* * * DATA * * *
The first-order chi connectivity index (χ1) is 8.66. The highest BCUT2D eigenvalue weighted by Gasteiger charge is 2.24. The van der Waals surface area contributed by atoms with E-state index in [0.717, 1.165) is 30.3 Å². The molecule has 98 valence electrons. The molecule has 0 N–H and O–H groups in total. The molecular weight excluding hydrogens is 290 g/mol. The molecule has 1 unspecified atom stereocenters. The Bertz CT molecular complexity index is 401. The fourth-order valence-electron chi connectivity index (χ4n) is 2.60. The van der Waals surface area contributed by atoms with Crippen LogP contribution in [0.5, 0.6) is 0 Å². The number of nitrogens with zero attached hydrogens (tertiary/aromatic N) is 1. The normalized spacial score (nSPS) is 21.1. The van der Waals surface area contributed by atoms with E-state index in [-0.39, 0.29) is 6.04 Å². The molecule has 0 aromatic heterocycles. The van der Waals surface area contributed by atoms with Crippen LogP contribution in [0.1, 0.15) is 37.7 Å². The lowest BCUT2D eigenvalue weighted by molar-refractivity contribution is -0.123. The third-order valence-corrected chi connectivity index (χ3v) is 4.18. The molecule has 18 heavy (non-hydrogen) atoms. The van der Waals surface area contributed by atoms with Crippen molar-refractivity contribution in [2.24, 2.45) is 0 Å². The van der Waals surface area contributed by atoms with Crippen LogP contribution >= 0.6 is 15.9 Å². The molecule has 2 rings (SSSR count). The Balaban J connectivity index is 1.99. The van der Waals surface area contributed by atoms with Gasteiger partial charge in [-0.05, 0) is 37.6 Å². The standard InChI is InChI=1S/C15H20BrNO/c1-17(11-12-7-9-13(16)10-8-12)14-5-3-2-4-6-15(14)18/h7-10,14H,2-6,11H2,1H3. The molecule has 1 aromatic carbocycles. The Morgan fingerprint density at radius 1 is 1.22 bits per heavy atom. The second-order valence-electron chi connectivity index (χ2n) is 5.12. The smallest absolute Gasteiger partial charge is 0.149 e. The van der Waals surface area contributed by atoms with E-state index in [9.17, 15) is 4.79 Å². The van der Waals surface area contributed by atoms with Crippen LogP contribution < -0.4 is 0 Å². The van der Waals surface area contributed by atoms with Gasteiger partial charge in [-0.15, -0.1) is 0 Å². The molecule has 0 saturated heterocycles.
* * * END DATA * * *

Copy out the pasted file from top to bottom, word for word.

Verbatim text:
The first-order chi connectivity index (χ1) is 8.66. The highest BCUT2D eigenvalue weighted by Gasteiger charge is 2.24. The van der Waals surface area contributed by atoms with E-state index in [0.717, 1.165) is 30.3 Å². The molecule has 98 valence electrons. The molecule has 0 N–H and O–H groups in total. The molecular weight excluding hydrogens is 290 g/mol. The molecule has 1 unspecified atom stereocenters. The Bertz CT molecular complexity index is 401. The fourth-order valence-electron chi connectivity index (χ4n) is 2.60. The van der Waals surface area contributed by atoms with Crippen LogP contribution in [0.5, 0.6) is 0 Å². The number of nitrogens with zero attached hydrogens (tertiary/aromatic N) is 1. The normalized spacial score (nSPS) is 21.1. The van der Waals surface area contributed by atoms with E-state index in [-0.39, 0.29) is 6.04 Å². The molecule has 0 aromatic heterocycles. The van der Waals surface area contributed by atoms with Crippen LogP contribution in [0.1, 0.15) is 37.7 Å². The lowest BCUT2D eigenvalue weighted by molar-refractivity contribution is -0.123. The third-order valence-corrected chi connectivity index (χ3v) is 4.18. The molecule has 18 heavy (non-hydrogen) atoms. The van der Waals surface area contributed by atoms with Crippen molar-refractivity contribution in [2.24, 2.45) is 0 Å². The van der Waals surface area contributed by atoms with Crippen LogP contribution >= 0.6 is 15.9 Å². The molecule has 2 rings (SSSR count). The Balaban J connectivity index is 1.99. The van der Waals surface area contributed by atoms with Gasteiger partial charge in [-0.05, 0) is 37.6 Å². The standard InChI is InChI=1S/C15H20BrNO/c1-17(11-12-7-9-13(16)10-8-12)14-5-3-2-4-6-15(14)18/h7-10,14H,2-6,11H2,1H3. The molecule has 1 aromatic carbocycles. The Morgan fingerprint density at radius 1 is 1.22 bits per heavy atom. The second-order valence-electron chi connectivity index (χ2n) is 5.12. The smallest absolute Gasteiger partial charge is 0.149 e. The van der Waals surface area contributed by atoms with E-state index in [9.17, 15) is 4.79 Å². The van der Waals surface area contributed by atoms with Crippen LogP contribution < -0.4 is 0 Å². The van der Waals surface area contributed by atoms with Gasteiger partial charge in [-0.15, -0.1) is 0 Å². The molecule has 0 saturated heterocycles.